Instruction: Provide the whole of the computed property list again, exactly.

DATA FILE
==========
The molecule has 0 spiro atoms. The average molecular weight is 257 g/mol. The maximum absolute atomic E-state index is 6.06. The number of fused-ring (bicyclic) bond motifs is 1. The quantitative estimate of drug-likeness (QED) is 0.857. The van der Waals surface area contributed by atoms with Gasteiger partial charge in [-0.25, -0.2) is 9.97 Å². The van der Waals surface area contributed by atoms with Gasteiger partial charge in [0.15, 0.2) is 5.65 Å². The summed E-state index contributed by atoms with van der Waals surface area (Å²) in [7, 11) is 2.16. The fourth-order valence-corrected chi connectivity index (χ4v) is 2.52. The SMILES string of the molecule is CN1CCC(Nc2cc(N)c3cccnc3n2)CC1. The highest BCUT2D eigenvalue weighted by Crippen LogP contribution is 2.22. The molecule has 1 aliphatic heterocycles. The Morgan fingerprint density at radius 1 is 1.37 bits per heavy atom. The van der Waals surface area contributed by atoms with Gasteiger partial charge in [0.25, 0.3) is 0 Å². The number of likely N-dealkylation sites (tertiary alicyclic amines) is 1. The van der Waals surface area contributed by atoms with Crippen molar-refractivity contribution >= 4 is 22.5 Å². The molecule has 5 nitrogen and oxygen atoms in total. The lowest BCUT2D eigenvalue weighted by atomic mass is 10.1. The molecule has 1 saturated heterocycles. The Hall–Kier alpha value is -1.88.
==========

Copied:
The molecule has 0 spiro atoms. The average molecular weight is 257 g/mol. The maximum absolute atomic E-state index is 6.06. The number of fused-ring (bicyclic) bond motifs is 1. The quantitative estimate of drug-likeness (QED) is 0.857. The van der Waals surface area contributed by atoms with Gasteiger partial charge in [-0.25, -0.2) is 9.97 Å². The van der Waals surface area contributed by atoms with Gasteiger partial charge in [0.15, 0.2) is 5.65 Å². The summed E-state index contributed by atoms with van der Waals surface area (Å²) in [7, 11) is 2.16. The fourth-order valence-corrected chi connectivity index (χ4v) is 2.52. The SMILES string of the molecule is CN1CCC(Nc2cc(N)c3cccnc3n2)CC1. The highest BCUT2D eigenvalue weighted by Crippen LogP contribution is 2.22. The molecule has 1 aliphatic heterocycles. The Morgan fingerprint density at radius 1 is 1.37 bits per heavy atom. The van der Waals surface area contributed by atoms with Gasteiger partial charge in [0.25, 0.3) is 0 Å². The number of likely N-dealkylation sites (tertiary alicyclic amines) is 1. The van der Waals surface area contributed by atoms with Crippen molar-refractivity contribution >= 4 is 22.5 Å². The molecule has 5 nitrogen and oxygen atoms in total. The lowest BCUT2D eigenvalue weighted by atomic mass is 10.1. The molecule has 1 saturated heterocycles. The Hall–Kier alpha value is -1.88.